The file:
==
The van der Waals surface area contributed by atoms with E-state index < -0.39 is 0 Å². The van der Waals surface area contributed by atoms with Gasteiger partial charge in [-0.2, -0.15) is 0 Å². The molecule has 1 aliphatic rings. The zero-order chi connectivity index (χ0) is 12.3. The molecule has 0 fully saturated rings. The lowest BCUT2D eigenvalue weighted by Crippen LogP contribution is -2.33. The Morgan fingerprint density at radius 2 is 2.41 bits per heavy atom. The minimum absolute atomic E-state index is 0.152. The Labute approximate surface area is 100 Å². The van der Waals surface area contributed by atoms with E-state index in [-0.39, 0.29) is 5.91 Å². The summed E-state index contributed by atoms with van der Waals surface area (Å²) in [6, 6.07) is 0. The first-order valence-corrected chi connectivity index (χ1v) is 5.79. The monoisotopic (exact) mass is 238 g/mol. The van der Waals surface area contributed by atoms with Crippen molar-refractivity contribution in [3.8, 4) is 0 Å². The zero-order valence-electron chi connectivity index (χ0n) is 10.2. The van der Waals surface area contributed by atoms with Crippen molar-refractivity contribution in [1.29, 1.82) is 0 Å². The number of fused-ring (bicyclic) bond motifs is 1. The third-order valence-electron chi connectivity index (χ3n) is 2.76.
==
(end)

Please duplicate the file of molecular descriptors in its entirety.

The van der Waals surface area contributed by atoms with E-state index < -0.39 is 0 Å². The van der Waals surface area contributed by atoms with Gasteiger partial charge in [-0.2, -0.15) is 0 Å². The molecule has 1 aliphatic rings. The zero-order chi connectivity index (χ0) is 12.3. The molecule has 0 fully saturated rings. The lowest BCUT2D eigenvalue weighted by Crippen LogP contribution is -2.33. The Morgan fingerprint density at radius 2 is 2.41 bits per heavy atom. The minimum absolute atomic E-state index is 0.152. The Labute approximate surface area is 100 Å². The van der Waals surface area contributed by atoms with E-state index in [-0.39, 0.29) is 5.91 Å². The summed E-state index contributed by atoms with van der Waals surface area (Å²) in [6, 6.07) is 0. The first-order valence-corrected chi connectivity index (χ1v) is 5.79. The monoisotopic (exact) mass is 238 g/mol. The van der Waals surface area contributed by atoms with Crippen molar-refractivity contribution in [3.8, 4) is 0 Å². The zero-order valence-electron chi connectivity index (χ0n) is 10.2. The van der Waals surface area contributed by atoms with Crippen molar-refractivity contribution in [1.29, 1.82) is 0 Å². The number of fused-ring (bicyclic) bond motifs is 1. The third-order valence-electron chi connectivity index (χ3n) is 2.76.